The Turn Of The Screw — страница 2

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the evil that supposedly resides in Bly. The narrator also says that she will handle Miles, and spends time with him. At the finish of the novel, the narrator sees Peter Quint in a window, and attempts to force Miles to admit that he sees him too. But when poor Miles turns toward where Peter is, he drops dead from the fright caused by the narrator. Poor Miles heart caves in as he experiences a fraction of the narrator?s lunacy. Even the last sentence of the novel displays the narrator?s madness when she says ?…his letter heart, dispossessed, had stopped.?(88) In my opinion, the only thing possessing young Miles? heart was fear and insanity, initiated from the governess. Regarding the criticism and interpretation of this book, of the ones I?ve read, I agree with Leon Edel?s ?The

Point Of View?, which is his take on the novel. He states essentially the same thing I do, being that the narrator is not stable and not to be trusted. I think that he sums it up the best when he says ?The reader must establish for himself the credibility of the witness; he must decide between what the governess supposed and what she claims she saw?( 233). I couldn?t agree with that more, considering that the careful and analytical reader can argue just about any ?ghost? sighting our narrator has had, just based upon the narrator?s description. Also on 233, Edel states ?The governess? imagination, we see, discovers ?depths? within herself. Fantasy seems to be a reality for her.?(233) When Edel says this, he is referring to the fact that the governess schematically worked out this

huge plot in her mind, and thinks that the plan is ominously set up for the children to be taken away by Quint and Jessel. On the other hand, Eric Solomon completely caught me off guard with his interpretation entitled ?The Return of the Screw.? It went a completely different route and put the blame on Mrs. Grose, something I hadn?t even considered. While some interesting aspects were brought to my attention, I don?t believe that this is in the least bit true. To me his interpretation seems like a work of literature in itself, like Solomon is re-defining the entire story. In his frame, Mrs. Grose is the guilty party, and her motive is that she wants young Flora and Miles for herself. Solomon says (on 238) ?Motive? Love and ambition. Mrs. Grose has already risen from maid to

housekeeper- why not to governess? Her obstacle is this young lady…?. While he does present a reasonable argument had some interesting points, I personally believe that this reading is nonsense and that the author possibly has read way too many mystery novels. Edna Kenton?s interpretation is not a very opinionated one, but rather states that there is more to the novel than just your basic ghost story. On page 209, Kenton says this about The Turn of the Screw ?He would have his own private ?fun? in its writing… but he would put about this centre, not only traps set and baited for the least lapse of attention, but lures…? Speaking of the theme of the story, she remarks ?when the reader comes face to face at last with the little governess and realizes that the guarding ghosts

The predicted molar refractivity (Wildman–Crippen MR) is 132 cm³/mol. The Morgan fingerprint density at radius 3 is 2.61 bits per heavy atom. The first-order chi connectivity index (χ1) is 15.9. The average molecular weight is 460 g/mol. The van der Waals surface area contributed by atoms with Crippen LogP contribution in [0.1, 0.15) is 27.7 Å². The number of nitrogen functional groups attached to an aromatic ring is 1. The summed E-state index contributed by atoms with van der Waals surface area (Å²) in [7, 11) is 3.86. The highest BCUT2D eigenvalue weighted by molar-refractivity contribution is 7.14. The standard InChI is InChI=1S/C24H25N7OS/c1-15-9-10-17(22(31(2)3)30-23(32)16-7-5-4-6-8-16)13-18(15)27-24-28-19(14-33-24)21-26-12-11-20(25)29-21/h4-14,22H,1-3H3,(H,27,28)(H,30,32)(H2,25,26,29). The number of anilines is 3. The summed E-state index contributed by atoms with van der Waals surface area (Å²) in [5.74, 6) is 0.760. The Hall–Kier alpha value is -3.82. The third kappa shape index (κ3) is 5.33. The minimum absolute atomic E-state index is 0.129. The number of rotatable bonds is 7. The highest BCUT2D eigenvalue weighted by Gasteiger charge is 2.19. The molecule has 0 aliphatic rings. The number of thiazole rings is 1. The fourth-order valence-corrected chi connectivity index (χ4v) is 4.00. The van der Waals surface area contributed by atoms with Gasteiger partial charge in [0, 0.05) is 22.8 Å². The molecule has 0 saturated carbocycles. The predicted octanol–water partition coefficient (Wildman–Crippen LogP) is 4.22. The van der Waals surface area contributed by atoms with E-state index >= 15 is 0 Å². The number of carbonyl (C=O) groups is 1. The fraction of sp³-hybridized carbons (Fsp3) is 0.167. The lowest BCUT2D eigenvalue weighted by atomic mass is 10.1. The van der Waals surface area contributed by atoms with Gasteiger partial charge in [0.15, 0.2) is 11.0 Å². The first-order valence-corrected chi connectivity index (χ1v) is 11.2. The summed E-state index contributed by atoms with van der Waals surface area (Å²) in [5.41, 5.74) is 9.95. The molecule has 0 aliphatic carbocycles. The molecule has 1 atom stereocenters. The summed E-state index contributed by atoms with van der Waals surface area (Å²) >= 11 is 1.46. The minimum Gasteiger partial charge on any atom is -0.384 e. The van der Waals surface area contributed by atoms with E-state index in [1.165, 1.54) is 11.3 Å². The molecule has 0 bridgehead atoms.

and children are only exquisite dramatizations of her little personal mystery acting out her story in her troubled mind.?(210) This was by far my favorite quote, as it completely describes the truth in the novel. Martina Slaughter offers her summary of Edmund Wilson?s repeated criticism of The Turn of the Screw. Slaughter says that, in agreement with Wilson, Peter Quint was in actuality a character created by the governess? own sexual desires, inspired by her ?crush? on the Uncle of the children. Slaughter is also quick to point out ?sexual references? in the novel. These examples are ?Quint on the tower; Miss Jessel at the lake; Flora?s toy boat, which she created by pushing a stick into a small flat piece of wood.?(212). I think that both Slaughter and Wilson are trying to draw

something that just isn?t there. While their imagination is quite impressive, I think that if you took any novel ever written, you could find twice as many ?sexual references?, which in my opinion are merely coincidence, if that at all. Finally, Mark Spilka essentially agrees with Slaughter and Wilson, referring to Miss Jessel?s hallucinations as ?sexual ghosts?(248). I think that Spilka got way ahead of himself on this one, and once again used the power of imagination, ironically similar to the way Miss Jessel used hers in the novel. I think that this interpretation was unnecessary, and while it isn?t my position to state fact on this novel, that Leon Edel and Edna Kenton were dead on with their interpretations, and that The Turn of the Screw isn?t much deeper than that.